Warning of long recession as Bank votes for biggest jump in interest rates for 30 years
The Bank of England has announced the biggest hike in interest rates since 1992 and warned the UK faces a long recession.
Its Monetary Policy Committee voted 7-2 to raise the rate by 0.75 percentage points, taking it up to 3% – the highest level seen since the end of 2008.
It said that further increases in interest rates “may be required for a sustainable return of inflation to target, albeit to a peak lower than priced into financial markets”.
The UK economy is expected to have shrunk by 0.5% in the third quarter and forecast to fall by 0.3% in the final quarter of 2022, the Bank said. It is now predicting the UK economy will “remain in recession throughout 2023 and 2024 H1, and GDP is expected to recover only gradually thereafter”.
The two MPC members in the minority voted for a 0.25 and 0.5 percentage point increase.
In a statement, the Bank said: “What will happen to interest rates will depend on what happens in the economy.
“At the moment, we expect inflation to fall sharply from the middle of next year.”
Rates have been rising since December, when they were just 0.1%, as the Bank attempts to ward off rising inflation. The rise comes ahead of the much-anticipated Autumn Statement later this month.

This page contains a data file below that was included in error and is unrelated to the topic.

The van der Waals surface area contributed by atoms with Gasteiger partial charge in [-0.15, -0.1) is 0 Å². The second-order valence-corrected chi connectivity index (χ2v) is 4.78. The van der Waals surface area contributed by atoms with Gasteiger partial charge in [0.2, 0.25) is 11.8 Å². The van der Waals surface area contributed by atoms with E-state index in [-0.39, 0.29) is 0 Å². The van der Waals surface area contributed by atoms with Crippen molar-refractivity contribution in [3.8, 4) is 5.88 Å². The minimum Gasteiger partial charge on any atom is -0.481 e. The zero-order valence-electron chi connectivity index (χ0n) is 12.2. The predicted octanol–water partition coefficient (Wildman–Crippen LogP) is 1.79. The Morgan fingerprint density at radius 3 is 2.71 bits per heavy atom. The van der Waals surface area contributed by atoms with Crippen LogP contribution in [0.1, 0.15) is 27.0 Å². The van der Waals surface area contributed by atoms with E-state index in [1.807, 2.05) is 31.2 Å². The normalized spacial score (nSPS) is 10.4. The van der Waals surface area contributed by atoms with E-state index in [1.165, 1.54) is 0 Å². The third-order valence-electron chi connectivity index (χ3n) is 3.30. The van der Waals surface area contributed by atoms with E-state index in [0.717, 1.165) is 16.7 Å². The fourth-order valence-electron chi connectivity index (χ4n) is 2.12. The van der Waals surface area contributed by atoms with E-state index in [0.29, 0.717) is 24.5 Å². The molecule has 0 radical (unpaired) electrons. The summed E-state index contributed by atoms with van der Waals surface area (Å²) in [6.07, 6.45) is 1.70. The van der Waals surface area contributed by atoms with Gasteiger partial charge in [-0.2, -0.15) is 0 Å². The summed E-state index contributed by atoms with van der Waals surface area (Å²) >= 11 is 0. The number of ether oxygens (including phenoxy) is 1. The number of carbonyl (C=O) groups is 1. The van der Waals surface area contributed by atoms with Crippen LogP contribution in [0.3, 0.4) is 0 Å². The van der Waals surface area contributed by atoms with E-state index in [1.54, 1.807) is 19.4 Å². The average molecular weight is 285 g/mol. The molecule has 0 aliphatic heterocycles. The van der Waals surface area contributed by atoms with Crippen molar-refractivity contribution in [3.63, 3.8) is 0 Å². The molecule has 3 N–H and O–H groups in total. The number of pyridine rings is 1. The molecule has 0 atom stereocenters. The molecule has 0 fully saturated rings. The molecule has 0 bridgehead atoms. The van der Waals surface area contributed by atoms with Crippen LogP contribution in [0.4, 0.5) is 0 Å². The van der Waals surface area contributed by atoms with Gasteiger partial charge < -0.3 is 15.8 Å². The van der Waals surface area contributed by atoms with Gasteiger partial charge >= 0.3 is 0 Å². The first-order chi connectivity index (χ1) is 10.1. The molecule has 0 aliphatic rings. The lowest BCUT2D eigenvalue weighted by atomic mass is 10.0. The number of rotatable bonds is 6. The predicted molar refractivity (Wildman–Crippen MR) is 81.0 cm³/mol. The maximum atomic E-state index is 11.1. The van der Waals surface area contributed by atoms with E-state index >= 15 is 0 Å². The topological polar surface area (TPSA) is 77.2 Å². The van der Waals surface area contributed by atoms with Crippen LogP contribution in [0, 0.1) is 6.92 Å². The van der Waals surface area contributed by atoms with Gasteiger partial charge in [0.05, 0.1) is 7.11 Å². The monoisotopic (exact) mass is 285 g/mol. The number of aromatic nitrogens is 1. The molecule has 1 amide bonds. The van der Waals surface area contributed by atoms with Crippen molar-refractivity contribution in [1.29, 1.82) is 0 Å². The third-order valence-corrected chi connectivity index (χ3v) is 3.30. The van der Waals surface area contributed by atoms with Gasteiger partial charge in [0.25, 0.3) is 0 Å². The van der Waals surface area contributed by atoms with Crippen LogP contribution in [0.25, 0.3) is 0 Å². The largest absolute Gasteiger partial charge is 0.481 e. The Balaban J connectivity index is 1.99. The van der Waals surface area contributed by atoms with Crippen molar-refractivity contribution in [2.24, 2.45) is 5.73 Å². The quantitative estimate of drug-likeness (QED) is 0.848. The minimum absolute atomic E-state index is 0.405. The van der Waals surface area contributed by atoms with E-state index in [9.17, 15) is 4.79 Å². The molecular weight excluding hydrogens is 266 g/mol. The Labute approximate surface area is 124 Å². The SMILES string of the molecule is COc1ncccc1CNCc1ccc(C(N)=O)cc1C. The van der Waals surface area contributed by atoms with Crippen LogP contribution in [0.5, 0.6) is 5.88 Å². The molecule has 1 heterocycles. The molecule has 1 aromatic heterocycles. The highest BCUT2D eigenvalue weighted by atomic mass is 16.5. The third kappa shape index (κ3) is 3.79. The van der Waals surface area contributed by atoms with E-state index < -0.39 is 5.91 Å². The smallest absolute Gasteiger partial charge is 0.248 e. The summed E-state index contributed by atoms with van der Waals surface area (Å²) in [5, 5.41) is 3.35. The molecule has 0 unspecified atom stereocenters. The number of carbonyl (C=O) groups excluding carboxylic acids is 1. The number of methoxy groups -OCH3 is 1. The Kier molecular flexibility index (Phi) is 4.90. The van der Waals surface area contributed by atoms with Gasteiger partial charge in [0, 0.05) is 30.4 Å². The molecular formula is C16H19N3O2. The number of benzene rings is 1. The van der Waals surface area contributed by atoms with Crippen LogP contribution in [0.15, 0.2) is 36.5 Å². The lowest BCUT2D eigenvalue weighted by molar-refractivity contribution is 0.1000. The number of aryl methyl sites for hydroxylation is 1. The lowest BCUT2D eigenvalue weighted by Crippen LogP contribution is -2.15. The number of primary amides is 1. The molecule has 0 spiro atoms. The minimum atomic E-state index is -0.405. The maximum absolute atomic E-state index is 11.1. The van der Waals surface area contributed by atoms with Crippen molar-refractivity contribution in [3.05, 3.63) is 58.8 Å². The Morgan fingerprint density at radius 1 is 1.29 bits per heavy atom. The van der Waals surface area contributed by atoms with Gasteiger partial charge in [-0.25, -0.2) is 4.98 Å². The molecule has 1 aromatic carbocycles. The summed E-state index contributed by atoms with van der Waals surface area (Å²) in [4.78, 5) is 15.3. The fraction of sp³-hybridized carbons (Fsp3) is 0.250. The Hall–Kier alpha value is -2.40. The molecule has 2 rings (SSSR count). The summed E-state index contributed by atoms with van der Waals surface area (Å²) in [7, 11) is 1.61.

The MPC said: “GDP is expected to decline by around 0.75% during 2022 H2, in part reflecting the squeeze on real incomes from higher global energy and tradable goods prices. The fall in activity around the end of this year is expected to be less marked than in August, however, reflecting support from the Energy Price Guarantee. The labour market remains tight, although there are signs that labour demand has begun to ease.”
We’ve put up interest rates to help return inflation to our 2% target. Raising interest rates is the best way we have to bring inflation down. https://t.co/VWyskLufPC #MonetaryPolicyReport #BankRate pic.twitter.com/u04l5b2vj7
— Bank of England (@bankofengland) November 3, 2022
In 1992, before the Bank of England became independent, the Government raised interest rates by two percentage points, to 12%, on what became known as Black Wednesday.